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Biologists Find Correlation Between Bald Eagle Deaths and Lead Shot

Peter Eyerhalde
Iowa State University

Lead shot used by deer hunters in the Upper Midwest is getting into the digestive tracts of bald eagles, according to a two-year study by the US Fish and Wildlife Service. 

Researchers found 36 percent of leftover deer carcasses in a four-state national wildlife refuge contained lead fragments, which scavenging eagles use as a food source. 

The Upper Mississippi River National Wildlife and Fish Refuge extends from Wisconsin and Minnesota into Illinois and Iowa. Thousands of hunters visit each year to shoot deer and other game, and many use lead-based ammunition. But intensive review of 168 bald eagle carcasses detected concentrations of lead in at least half the birds.

Tina Shaw of the US Fish and Wildlife Service says researchers believe the eagles, which are scavengers, ingest the lead when they feed off leftover deer carcasses.

"Gut piles from deer shot with lead ammunition can be a potential source for lead exposure for scavenging animals like bald eagles," Shaw said. "More than a third of those eagles had liver-lead concentrations consistent with lead poisoning."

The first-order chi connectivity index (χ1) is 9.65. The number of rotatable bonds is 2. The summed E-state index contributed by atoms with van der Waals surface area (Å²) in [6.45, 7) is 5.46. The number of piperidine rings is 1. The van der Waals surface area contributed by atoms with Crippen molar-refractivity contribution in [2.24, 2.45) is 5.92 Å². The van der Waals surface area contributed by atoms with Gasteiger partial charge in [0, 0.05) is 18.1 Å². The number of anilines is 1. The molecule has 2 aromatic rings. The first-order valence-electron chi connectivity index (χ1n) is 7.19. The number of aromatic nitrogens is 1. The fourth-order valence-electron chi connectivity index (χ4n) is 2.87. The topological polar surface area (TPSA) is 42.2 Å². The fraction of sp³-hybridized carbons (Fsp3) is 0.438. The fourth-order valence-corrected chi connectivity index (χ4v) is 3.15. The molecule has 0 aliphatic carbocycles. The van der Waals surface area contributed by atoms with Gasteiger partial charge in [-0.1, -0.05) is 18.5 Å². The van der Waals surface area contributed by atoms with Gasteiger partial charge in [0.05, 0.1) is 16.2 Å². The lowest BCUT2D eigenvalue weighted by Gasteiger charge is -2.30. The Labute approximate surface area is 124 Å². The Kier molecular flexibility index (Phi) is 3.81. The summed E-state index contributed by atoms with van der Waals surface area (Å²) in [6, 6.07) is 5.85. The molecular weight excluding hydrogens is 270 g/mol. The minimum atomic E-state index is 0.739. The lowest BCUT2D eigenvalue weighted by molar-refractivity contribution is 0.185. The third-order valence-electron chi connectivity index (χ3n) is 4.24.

Deputy Refuge Manager Tim Yager says there are many things hunters can do to reduce lead intake for wild birds. 

"First would be to voluntarily utilize alternative forms of ammunition," Yager said. "Remove the gut piles, take them out of the field when you do kill an animal. Don’t just dress the animal, but take the whole carcass with you." 

Iowa requires hunters to use non-toxic ammunition for most birds. But for deer hunters, lead shot tends to be less expensive. A quick survey of Iowa sporting goods stores showed lead deer slug prices between $3.50 and $6.99 for five rounds. The non-lead equivalent, called Sabot, ranges from $8.99 to $18.99.